A few weeks ago, I had the privilege of spending some time with my friends from high school. Every year we pick a weekend to reconnect, coming together from a variety of cultural, religious, and political perspectives. These friends have known me long before I was granted the title of “reverend,” so I’m sure the idea is still a little foreign to them. But if you ever spend time with a pastor, you can assume that there will eventually be some dialogue on the topic of God, which is exactly what ended up happening. At one point, our Godly discussion turned to the idea of “progress.” Culturally, the term “progressive” has primarily been associated with liberal social and political agendas. It assumes that if you hold more conservative beliefs, you are antiquated and not interested in progressing toward a better future. Is this true, or have we misunderstood what progress really means?
Politically, both liberals and conservatives, Democrats and Republicans, are striving for progress. The difference is how progress is defined and directed by each group. Regardless of your political stance, an important question Christians must ask themselves is: How should we understand progress from a Christian perspective? No doubt, there are both liberal and conservative Christians, so answering might be difficult. However, I think Christian progress can be categorized in two ways: the individual and the corporate.
Individually, Christians are called to be sanctified by the Holy Spirit and transformed into the likeness of Jesus Christ. The first half of Romans 12:2 says, “Do not conform to the pattern of this world, but be transformed by the renewing of your mind.” Similarly, 1 John 2:6 says, “Whoever claims to live in him must live as Jesus did.” For Christians, individual progress is becoming like Jesus Christ in mind and action; it’s striving to live and think like our Savior and Redeemer.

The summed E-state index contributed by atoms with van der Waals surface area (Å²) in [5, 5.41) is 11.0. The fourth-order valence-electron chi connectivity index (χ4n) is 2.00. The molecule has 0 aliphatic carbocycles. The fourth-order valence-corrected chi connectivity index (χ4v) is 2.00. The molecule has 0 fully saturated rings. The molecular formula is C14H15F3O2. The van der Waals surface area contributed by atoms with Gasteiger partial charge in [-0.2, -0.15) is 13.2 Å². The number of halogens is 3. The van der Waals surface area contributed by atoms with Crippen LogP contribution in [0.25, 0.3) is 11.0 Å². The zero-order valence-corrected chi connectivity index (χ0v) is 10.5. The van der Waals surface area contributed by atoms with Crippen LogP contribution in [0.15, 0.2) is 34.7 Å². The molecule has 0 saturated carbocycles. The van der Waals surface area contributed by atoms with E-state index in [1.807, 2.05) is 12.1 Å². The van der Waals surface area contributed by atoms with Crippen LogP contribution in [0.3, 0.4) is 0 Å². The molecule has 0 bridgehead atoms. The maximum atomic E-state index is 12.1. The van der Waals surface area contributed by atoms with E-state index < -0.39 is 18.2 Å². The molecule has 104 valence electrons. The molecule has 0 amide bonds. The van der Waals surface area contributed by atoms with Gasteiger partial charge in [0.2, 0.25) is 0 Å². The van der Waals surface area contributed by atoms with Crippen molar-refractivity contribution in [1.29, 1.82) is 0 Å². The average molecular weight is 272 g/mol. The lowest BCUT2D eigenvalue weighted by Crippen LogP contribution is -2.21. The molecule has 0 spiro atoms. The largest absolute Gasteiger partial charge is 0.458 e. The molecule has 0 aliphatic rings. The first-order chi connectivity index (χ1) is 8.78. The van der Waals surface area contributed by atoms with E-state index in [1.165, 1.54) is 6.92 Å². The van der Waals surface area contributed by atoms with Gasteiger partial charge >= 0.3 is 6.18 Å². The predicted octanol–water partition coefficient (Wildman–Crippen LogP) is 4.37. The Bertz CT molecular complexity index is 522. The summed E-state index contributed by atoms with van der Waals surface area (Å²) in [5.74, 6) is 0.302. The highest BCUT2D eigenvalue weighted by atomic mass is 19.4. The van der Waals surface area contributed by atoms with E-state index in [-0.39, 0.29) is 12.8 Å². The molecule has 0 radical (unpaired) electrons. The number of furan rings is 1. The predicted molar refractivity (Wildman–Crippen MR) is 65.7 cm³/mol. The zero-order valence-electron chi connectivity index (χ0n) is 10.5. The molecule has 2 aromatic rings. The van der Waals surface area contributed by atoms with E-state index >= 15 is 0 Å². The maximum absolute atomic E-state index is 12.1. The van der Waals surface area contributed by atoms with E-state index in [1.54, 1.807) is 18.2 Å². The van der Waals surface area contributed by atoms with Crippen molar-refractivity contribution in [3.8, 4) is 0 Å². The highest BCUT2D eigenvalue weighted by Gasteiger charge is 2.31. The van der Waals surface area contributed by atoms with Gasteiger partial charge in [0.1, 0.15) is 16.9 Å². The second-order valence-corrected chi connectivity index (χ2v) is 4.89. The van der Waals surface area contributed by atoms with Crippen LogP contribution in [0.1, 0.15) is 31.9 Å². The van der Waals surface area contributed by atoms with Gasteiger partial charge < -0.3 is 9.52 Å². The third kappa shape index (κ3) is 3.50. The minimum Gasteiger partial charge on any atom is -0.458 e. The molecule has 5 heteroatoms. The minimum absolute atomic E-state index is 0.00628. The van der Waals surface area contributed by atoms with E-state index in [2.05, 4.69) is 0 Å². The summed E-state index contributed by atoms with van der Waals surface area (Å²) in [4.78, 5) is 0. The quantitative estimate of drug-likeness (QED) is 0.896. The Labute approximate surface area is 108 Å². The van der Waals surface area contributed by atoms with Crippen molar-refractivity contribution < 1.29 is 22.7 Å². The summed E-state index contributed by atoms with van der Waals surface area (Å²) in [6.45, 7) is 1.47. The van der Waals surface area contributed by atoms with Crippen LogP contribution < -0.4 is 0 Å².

Corporately, Christians are called to establish the Kingdom of God on earth. After all, isn’t that what we pray in the Lord’s Prayer? “Thy kingdom come, thy will be done on earth as it is in heaven.” (Matthew 6:10) As disciples of Jesus, we are not just inanimate observers who should sit back and wait for God’s Kingdom to arrive. Rather, we are participants who have an active role in doing God’s will in this world. The second half of Romans 12:2 says, “Then you will be able to test and approve what God’s will is—his good, pleasing and perfect will.” If we hope to know God’s will for His creation, we have to know and be transformed by God.
Individually and culturally we are progressing, but to what end? I think we can all admit that humanity often progresses in the wrong direction. In his famous book Mere Christianity, C.S. Lewis wrote, “We all want progress, but if you’re on the wrong road, progress means doing an about-turn and walking back to the right road; in that case, the man who turns back soonest is the most progressive.” As we consider this concept, I pray that we might be able to recognize that both sides of the political spectrum have ideas of progress that do not align with God’s will. And rather than becoming entrenched in our own point of view by demonizing those who don’t agree with us, might it be possible for us to openly communicate with others in a way that reflects God’s love and grace? Most importantly, if Christians have any hope of humanity progressing towards a brighter future, we must seek God’s will for our lives and for His creation in Scripture.
Rev. Timothy Wilmetti – Bluffton First United Methodist Church